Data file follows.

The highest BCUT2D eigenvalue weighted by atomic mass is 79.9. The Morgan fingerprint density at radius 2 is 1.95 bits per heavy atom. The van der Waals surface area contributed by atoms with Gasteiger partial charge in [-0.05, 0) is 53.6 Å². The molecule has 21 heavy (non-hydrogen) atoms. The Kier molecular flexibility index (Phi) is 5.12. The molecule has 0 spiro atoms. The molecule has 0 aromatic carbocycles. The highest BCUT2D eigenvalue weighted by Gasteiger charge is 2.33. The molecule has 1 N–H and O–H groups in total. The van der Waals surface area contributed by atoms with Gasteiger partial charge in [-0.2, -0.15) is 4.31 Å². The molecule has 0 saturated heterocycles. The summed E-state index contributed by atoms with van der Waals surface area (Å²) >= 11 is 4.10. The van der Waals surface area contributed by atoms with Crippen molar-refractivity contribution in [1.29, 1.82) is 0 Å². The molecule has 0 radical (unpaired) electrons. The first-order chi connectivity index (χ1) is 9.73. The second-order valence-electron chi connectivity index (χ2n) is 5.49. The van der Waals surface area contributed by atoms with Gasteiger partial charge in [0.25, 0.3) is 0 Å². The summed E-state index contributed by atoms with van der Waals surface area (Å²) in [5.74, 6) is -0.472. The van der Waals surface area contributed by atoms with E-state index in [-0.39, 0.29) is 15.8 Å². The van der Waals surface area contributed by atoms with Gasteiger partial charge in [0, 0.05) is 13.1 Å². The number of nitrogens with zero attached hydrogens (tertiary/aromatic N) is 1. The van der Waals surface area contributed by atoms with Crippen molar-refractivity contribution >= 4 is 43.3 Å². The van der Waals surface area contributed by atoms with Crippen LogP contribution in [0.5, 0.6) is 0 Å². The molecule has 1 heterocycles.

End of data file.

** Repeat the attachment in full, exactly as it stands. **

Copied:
The highest BCUT2D eigenvalue weighted by atomic mass is 79.9. The Morgan fingerprint density at radius 2 is 1.95 bits per heavy atom. The van der Waals surface area contributed by atoms with Gasteiger partial charge in [-0.05, 0) is 53.6 Å². The molecule has 21 heavy (non-hydrogen) atoms. The Kier molecular flexibility index (Phi) is 5.12. The molecule has 0 spiro atoms. The molecule has 0 aromatic carbocycles. The highest BCUT2D eigenvalue weighted by Gasteiger charge is 2.33. The molecule has 1 N–H and O–H groups in total. The van der Waals surface area contributed by atoms with Gasteiger partial charge in [-0.2, -0.15) is 4.31 Å². The molecule has 0 saturated heterocycles. The summed E-state index contributed by atoms with van der Waals surface area (Å²) >= 11 is 4.10. The van der Waals surface area contributed by atoms with Crippen molar-refractivity contribution in [1.29, 1.82) is 0 Å². The molecule has 0 radical (unpaired) electrons. The first-order chi connectivity index (χ1) is 9.73. The second-order valence-electron chi connectivity index (χ2n) is 5.49. The van der Waals surface area contributed by atoms with Gasteiger partial charge in [0.25, 0.3) is 0 Å². The summed E-state index contributed by atoms with van der Waals surface area (Å²) in [5.74, 6) is -0.472. The van der Waals surface area contributed by atoms with E-state index in [-0.39, 0.29) is 15.8 Å². The van der Waals surface area contributed by atoms with Gasteiger partial charge in [0, 0.05) is 13.1 Å². The number of nitrogens with zero attached hydrogens (tertiary/aromatic N) is 1. The van der Waals surface area contributed by atoms with Crippen molar-refractivity contribution >= 4 is 43.3 Å². The van der Waals surface area contributed by atoms with Crippen LogP contribution in [0.5, 0.6) is 0 Å². The molecule has 1 heterocycles.